Marsha Willis’ decade-long journey of supporting Kansas City-based, Black-owned businesses is headed to the next level — thanks to a funding infusion from Facebook and Willis’ own focused commitment to providing elevated experiences to the online community she’s built.
“Our focus is to create a centralized place where we can share resources and education for underserved members of our community, while also helping close the racial wealth gap,” said Willis, who founded the Black Owned Business-Kansas City Facebook group in August 2012 and was recently accepted into the Facebook Community Accelerator Program.
Her strategy is simple: build wealth through intentional efforts to support Black-owned businesses specifically.
The Facebook group itself launched after Willis opened her own beauty supply shop and realized that she was lacking a community of other Black business owners on which to lean, she recalled.
“I had to go to all these different outlets for business assistance — and they offered great services — but there was something missing,” Willis noted. “I wanted a friend in business and support from people who are Black and understood the unique struggles of starting or maintaining a Black business. So, that’s what made me create a community. Did I know that it was going to be this big? Absolutely not.”
Black Owned Business-Kansas City is approaching 30,000 members, Willis said — recalling her initial excitement when the first 100 individuals joined the group.
“We could have easily reached over 100,000 members by now, but we are selective with who’s coming in; because I don’t want to be the biggest group out there, but I do want to be the best group. I want to ensure that we are impactful and truly supporting Kansas City’s ecosystem,” Willis said, explaining that some Facebook users who try to join are outside the KC region or try to spam the page.
Individuals do not need to be Black business owners to join the page, Willis added. Anyone who is interested in entrepreneurship and supporting Black-owned businesses through mentorship or buying their goods and services are encouraged to join.
Click here to apply to join Black Owned Business-Kansas City.
The Facebook Community Accelerator Program works to advance individual’s skills and utilize Facebook tools to deepen community impact. Participants are given a customized curriculum and personalized coaching in order to execute an initiative of their choice. They also have the opportunity to connect with other community leaders and key players in their industry.
Perseverance pays off
During the COVID-19 pandemic, Willis realized the significant impact the group had on its members and decided to go full-time with Black Owned Business-Kansas City, she said.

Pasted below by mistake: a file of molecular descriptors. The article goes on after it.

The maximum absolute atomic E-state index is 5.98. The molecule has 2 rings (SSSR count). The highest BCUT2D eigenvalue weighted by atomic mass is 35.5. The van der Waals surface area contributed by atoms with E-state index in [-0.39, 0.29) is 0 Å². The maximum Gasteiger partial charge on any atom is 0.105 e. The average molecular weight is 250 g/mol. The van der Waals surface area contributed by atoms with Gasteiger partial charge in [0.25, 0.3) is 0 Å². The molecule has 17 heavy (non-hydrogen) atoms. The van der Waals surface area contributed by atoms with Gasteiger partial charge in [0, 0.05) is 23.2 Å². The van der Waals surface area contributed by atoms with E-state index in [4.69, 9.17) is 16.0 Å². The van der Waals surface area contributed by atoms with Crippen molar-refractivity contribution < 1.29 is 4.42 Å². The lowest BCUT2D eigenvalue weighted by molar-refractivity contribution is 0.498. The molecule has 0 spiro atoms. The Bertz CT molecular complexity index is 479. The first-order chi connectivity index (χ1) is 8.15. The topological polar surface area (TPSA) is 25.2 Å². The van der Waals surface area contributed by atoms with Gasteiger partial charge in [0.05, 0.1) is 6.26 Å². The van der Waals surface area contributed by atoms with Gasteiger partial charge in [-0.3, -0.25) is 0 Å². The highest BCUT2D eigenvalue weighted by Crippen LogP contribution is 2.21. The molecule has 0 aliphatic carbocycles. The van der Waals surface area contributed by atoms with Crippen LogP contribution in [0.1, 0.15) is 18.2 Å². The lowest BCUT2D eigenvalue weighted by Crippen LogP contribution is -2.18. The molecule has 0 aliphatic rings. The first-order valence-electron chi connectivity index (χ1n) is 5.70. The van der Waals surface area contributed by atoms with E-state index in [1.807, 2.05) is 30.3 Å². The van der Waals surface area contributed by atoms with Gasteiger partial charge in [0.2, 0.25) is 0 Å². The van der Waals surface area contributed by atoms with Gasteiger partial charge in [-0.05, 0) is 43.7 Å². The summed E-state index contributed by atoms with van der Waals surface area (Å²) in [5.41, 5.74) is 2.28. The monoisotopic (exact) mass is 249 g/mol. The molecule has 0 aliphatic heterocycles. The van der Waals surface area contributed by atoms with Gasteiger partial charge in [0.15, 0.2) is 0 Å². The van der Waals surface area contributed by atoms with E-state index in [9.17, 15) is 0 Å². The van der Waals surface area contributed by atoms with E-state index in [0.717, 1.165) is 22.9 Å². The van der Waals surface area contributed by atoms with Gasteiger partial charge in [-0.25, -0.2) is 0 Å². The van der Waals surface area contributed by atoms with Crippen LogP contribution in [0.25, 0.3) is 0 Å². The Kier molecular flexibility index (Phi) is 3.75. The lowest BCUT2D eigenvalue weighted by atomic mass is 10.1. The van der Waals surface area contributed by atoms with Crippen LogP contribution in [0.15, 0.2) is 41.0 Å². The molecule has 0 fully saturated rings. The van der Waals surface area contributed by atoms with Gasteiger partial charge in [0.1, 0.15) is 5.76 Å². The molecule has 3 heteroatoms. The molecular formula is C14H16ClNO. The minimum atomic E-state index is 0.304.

“I started getting droves of messages from people who were saying that posting in the group was the only way they were making money,” Willis said. “I started focusing on this full-time because I know that we can do a lot with this group and really be a resource for the community. I’ve been doing this for a decade, but I’d say that I’m just now getting started.”
With Black Owned Business-Kansas City connecting through Facebook, Facebook officials invited Willis to be a part of official Facebook groups for feedback on how to make the platform better for those trying to make a community impact, she said.
Facebook announced in 2020 that it was launching a community accelerator program. Willis first applied in 2021, but was initially turned down, she recalled.
“So I applied again [in 2022] and even asked if there was a way to participate without being incentivized,” Willis said — noting that accepted participants receive up to $40,000 in grants.
Facebook accepted Willis alongside 134 other community leaders across the globe on Monday, Oct. 24. Of the cohort, 33 individuals are from the United States.
Black Business Ball
Through the Facebook accelerator, participants like Willis are expected to plan out an initiative that Facebook can help them achieve. Willis’ effort: Black Business Ball.
“It’s going to be an ultra Black excellence event,” Willis teased. “The objective of the ball is to have an award ceremony to uplift people in the community who are doing great things. It is also going to be something really grand for our people and an opportunity to look fly.”
The Black Business Ball is set for Saturday, Aug. 26, 2023 and will be a part of a two-day event, Willis said. Black Owned Business-Kansas City plans to host a Black Exposition for the public to check out local businesses on Friday, Aug. 25, 2023.
With funding for new initiatives being a challenge, Willis is hoping the Facebook accelerator’s $40,000 is just the kick off to more funding opportunities, she said — noting she has put in grant requests to grow Black Owned Business-Kansas City.
“My short-term plan is to host an educational or accelerator program for Black business owners in Kansas City and give everyone who goes through the program a grant,” Willis shared. “Long-term, like in the next three to five years, I would like to have an enterprise center where people can office out of 24/7. It will be a place to collaborate, educate and break barriers.”
This story is possible thanks to support from the Ewing Marion Kauffman Foundation, a private, nonpartisan foundation that works together with communities in education and entrepreneurship to create uncommon solutions and empower people to shape their futures and be successful.